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There are different types of Safety audit. But we’re going to focus on the ones that are done in manufacturing, production and warehouse facilities. The aim of a Safety audit is to make sure workers in a workspace do not undergo any accidents, injury or loss of life. Do you know around the world, approximately 2.3 Million men and women succumb to workplace diseases and accidents? That’s around 6000 deaths a day!
A lot of nations have labor guidelines that ensure people have a safe working environment. Make sure you absolutely follow these guidelines else it could have a significant impact on your ability to run the business.
But if you really want to stand out in your business, it would be prudent to really emphasize safety to get outsized returns.
By spending the extra 5% of your resources on safety improvements, you get the following benefits:
Do not consider safety as a cost line item but a strategic investment that will improve the productivity of your establishment.
For eg., if your audit process spends 30 mins a day for 20 days a month and there’s 2 downtimes due to safety issues in a month, you are saving an overall 6 hours every month just on reduced downtime. This is not considering the other costs.
The safety team needs to be independent of your operations team. And typically the safety team should report into the founders or a central audit team. This ensures that there is no collusion between the teams and the safety profile is accurate.
The safety team should have a head of safety who goes through the entire safety report, highlights the misses, next steps and follows through on them.
The auditor is the person who conducts the safety audit. They physically go to the location, look through different parts and record them in their device. The data collected is then collated into a report and shared with the head of safety for review.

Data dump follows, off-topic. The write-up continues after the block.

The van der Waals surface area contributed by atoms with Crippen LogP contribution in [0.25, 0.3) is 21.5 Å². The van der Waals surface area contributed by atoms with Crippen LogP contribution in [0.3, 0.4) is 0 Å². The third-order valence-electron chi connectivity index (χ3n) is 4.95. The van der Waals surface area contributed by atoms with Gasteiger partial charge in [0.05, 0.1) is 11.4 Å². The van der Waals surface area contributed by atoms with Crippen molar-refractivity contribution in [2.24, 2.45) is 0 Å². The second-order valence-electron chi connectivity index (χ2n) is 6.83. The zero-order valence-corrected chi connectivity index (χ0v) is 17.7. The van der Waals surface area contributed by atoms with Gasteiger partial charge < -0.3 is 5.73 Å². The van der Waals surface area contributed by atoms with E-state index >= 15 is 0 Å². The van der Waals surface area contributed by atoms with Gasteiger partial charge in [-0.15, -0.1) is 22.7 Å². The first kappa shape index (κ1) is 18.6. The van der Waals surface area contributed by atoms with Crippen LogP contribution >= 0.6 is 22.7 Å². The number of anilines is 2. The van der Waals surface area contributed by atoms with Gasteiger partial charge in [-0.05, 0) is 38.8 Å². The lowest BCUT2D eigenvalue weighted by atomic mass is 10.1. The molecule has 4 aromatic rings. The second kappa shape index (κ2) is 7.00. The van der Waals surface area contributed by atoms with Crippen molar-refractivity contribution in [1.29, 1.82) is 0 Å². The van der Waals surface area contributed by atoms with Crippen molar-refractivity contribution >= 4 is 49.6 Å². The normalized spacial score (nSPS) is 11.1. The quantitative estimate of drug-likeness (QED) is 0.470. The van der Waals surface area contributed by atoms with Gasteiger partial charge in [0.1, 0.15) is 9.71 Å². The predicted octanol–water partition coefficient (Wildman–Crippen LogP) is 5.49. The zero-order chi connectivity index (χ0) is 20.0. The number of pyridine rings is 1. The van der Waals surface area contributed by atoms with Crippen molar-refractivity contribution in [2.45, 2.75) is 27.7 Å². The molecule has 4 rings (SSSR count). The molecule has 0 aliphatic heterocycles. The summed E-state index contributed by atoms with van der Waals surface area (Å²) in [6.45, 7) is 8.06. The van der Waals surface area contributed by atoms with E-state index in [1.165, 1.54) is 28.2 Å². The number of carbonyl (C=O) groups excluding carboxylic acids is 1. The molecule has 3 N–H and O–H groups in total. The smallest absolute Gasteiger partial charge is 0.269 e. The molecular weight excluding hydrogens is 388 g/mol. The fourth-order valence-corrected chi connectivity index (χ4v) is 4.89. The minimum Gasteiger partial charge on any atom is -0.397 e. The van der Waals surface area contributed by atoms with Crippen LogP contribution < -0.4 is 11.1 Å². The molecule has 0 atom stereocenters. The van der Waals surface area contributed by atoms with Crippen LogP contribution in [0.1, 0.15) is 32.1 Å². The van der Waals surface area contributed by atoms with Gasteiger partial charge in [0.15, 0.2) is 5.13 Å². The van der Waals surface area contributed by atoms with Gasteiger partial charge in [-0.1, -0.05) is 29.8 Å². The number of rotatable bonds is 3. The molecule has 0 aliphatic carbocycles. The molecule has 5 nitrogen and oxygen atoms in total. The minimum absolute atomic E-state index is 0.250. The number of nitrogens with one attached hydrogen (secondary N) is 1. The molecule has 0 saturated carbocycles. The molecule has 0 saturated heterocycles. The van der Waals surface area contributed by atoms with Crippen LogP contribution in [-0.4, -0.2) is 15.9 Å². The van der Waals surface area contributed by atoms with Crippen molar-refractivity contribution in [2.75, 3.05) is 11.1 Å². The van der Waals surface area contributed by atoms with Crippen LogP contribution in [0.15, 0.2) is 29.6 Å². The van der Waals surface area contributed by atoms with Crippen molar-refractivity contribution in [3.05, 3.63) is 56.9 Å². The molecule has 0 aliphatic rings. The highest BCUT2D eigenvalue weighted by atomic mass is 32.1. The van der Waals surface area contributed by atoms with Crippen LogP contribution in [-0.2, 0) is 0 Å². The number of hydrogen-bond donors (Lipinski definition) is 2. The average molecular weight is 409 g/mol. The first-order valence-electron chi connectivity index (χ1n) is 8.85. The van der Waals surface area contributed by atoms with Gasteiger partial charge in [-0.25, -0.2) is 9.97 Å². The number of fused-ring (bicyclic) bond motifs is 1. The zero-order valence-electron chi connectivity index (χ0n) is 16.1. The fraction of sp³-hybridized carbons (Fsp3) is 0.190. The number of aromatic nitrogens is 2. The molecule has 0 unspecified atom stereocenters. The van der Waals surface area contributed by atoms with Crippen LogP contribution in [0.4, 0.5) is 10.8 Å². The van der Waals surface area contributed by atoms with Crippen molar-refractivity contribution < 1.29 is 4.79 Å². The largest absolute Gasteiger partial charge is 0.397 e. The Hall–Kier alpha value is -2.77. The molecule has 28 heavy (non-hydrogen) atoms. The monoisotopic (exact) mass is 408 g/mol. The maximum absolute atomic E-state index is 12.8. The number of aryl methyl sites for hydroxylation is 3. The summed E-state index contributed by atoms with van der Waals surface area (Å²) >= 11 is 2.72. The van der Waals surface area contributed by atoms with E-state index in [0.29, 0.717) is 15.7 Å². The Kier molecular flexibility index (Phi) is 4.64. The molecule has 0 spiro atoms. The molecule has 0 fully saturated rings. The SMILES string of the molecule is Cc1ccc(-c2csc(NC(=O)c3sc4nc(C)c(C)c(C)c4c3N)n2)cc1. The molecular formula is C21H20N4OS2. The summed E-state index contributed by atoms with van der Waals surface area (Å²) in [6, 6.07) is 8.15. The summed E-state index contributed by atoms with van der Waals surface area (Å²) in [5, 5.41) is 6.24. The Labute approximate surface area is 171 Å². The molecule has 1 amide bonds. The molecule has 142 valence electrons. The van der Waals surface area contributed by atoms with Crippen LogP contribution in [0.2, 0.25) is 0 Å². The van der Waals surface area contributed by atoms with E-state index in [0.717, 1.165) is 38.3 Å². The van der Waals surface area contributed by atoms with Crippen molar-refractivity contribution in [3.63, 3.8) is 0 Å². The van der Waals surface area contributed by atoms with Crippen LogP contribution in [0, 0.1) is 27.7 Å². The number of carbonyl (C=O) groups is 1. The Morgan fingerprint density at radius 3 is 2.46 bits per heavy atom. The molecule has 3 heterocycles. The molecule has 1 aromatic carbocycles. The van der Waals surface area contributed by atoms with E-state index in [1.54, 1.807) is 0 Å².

The operations manager is typically the head of the facility being audited. The operations manager will get the report from the Head of safety and guidelines on what to improve and how.
The audits can be planned in multiple ways.
These are regular compliance audits that can be done a few times a year to track regular checklist of issues.
These are ad hoc audits, meant to catch any misses the Operations team is unprepared for. These are also done by labor agencies or external auditors.
Some audits are done every day just to make sure everything is working properly as expected. One common example is in food production facilities and chemical factories where all elements need to be thoroughly inspected before starting the production.
In all these audits, the auditor typically goes through the facility areas one by one and starts marking the status of different tools, equipment, spaces and their personal observations. They highlight any severe mishaps immediately and help them fix and the rest are sent as part of the report.
Audit is a highly manual process. Originally, they are done with pen and paper and the report is prepared separately. This process is hugely inefficient because it impacts the productivity of the establishment as a whole. A better practice is to use a technology tool that can capture the questions, answers, supporting documents and automatically create the necessary reports.
There are several audit tools available in the market. Some key attributes to look for are
Our firm Zorp provides a comprehensive platform to build the necessary tools you need for all types of audits. You can check out some of our templates here.
We hope this article was helpful in structuring your audit process in the company. One request is to think of Audit as a strategic advantage for your business rather than an obligation.
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